Do you think more students should be using books or do you agree with the cultural shift towards digital resources?

“I think students sometimes overlook books as a resource, and part of my job as a librarian is working with students to connect them with the resources that will best address their research needs. Depending on the type of research being conducted, books can be very valuable, and that is what I try to teach our students.”

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Jim – Science and Engineering

How can students get the most out of the library as a resource?

“Students aren’t aware of all of the services we offer. We’ll help you find sources and define, refine your topic, get hold of things that maybe we don’t own, because we can still get it if we don’t own it. […] it all comes under the big heading of information literacy, one of our missions is to make sure that students are information literate.

What are the most common questions that students ask you?

“Am I doing my citations correctly? Why can’t I find anything on this topic? Why can’t I get this up on my computer screen? Why don’t I have access to this book or journal — a question of access, am I looking in the right places? Everyone knows Google and Google scholar, but what we hope is that they will go beyond that into the more specialized indexes and databases.”

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Jill- Accounting, Law and Legal Studies, and Management

Do you think more students should be using books or do you agree with the cultural shift towards digital resources?

“I’m happy that so much content is available digitally because it can be so much easier for researchers to quickly find and access the information they need. Digitization has also made processes like interlibrary loan really fast[…] [However] when you go out into the stacks to find a book, you’re sure to find that there are other books nearby that might be even more useful or interesting!”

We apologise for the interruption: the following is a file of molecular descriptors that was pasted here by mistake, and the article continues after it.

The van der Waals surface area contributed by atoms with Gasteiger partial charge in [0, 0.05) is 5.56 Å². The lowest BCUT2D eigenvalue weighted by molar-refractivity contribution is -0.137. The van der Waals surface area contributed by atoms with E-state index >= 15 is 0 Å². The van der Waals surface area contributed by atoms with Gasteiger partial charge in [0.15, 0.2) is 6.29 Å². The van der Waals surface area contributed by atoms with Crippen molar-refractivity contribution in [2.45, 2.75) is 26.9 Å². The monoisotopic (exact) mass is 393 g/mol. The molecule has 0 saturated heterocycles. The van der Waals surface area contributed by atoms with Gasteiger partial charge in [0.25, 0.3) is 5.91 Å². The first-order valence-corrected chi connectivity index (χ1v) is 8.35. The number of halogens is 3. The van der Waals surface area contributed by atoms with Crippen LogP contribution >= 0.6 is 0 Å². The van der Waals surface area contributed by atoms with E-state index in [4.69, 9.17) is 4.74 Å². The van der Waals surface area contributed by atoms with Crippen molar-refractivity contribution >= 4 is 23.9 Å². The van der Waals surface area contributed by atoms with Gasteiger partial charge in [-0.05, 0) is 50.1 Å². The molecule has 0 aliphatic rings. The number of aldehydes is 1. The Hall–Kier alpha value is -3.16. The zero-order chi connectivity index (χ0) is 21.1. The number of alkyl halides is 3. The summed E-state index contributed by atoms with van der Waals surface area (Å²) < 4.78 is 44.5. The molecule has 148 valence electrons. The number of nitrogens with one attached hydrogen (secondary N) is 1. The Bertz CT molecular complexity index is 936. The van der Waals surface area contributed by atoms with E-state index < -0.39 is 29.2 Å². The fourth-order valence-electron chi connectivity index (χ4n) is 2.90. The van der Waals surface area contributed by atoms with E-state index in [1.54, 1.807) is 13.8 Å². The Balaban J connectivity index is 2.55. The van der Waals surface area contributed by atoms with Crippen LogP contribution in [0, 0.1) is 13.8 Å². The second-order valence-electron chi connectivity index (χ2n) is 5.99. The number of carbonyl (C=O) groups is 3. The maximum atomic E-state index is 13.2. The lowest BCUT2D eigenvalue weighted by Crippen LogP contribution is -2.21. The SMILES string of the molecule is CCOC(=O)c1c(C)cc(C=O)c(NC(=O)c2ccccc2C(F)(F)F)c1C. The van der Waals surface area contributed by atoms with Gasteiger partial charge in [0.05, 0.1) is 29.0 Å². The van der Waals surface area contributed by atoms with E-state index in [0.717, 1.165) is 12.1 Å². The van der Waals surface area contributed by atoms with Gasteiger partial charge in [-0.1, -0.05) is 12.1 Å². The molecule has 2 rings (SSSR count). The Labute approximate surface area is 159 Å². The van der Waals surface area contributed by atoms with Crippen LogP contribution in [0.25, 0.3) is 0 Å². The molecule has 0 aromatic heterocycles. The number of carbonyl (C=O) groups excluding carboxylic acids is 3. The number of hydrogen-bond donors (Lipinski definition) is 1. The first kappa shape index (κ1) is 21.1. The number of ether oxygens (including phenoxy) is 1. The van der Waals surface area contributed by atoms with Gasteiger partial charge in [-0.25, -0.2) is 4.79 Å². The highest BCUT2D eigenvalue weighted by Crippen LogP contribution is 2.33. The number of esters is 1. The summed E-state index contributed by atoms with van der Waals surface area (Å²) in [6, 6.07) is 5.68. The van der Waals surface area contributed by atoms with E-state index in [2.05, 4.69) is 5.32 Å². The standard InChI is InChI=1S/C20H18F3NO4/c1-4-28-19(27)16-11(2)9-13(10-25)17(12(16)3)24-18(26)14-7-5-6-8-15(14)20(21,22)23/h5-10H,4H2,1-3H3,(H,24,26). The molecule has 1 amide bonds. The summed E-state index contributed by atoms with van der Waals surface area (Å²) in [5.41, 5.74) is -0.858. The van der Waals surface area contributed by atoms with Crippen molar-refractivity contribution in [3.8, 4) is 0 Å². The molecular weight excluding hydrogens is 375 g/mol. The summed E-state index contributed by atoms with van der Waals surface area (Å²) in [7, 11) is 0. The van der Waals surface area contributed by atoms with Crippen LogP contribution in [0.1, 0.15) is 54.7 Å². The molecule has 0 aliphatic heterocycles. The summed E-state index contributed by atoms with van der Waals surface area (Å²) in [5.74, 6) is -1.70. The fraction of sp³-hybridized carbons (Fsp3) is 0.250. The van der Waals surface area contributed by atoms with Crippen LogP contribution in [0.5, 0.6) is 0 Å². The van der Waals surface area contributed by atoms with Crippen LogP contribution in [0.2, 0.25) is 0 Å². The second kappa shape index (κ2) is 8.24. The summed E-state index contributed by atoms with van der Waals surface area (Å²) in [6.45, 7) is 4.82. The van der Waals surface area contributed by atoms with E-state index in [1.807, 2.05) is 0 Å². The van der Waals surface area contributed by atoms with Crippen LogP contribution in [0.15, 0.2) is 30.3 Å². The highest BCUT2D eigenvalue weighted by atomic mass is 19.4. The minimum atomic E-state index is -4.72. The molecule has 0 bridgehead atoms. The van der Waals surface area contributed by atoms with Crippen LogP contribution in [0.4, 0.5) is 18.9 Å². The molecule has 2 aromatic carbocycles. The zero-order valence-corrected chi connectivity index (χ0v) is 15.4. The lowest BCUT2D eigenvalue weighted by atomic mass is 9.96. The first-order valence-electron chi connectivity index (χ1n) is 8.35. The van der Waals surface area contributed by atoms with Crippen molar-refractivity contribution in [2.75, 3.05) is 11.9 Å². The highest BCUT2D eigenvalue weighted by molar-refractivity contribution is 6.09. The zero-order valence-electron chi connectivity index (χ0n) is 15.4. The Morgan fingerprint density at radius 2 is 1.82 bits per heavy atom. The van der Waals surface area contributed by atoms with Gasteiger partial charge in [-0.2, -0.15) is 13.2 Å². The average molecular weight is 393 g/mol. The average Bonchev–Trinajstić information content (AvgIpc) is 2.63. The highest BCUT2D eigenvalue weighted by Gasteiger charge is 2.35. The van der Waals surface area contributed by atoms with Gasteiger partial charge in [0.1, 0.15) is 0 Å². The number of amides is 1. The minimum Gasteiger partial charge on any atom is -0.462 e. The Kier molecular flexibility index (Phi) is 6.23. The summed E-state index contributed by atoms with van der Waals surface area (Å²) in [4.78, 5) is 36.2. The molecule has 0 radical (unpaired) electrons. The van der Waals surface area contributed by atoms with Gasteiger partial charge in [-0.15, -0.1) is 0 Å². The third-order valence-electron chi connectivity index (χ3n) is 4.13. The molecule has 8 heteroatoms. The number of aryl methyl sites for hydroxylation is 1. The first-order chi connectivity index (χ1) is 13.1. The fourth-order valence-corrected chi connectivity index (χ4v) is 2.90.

What advice would you offer students looking to improve their research skills?

“Meet with a Research Services librarian. We can save students time and frustration, and much of what a librarian can show them pertaining to one research project is transferable to research in other subjects. Research can be challenging, and there is probably no better way to enhance one’s skills than by meeting with someone whose area of expertise is in conducting research.”

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Jason- English, Languages/Cultures/Linguistics, Spanish, and Film & Media Studies

What are the most common problems students have when conducting research?:  

“Many students run into problems when their topic is too narrow or too broad, or if they have an ill-defined research question in mind.  They also default to Google, and don’t take the time to explore the many research databases that Bucknell offers on the Research by Subject guides.”

What advice would you offer students looking to improve their research skills?: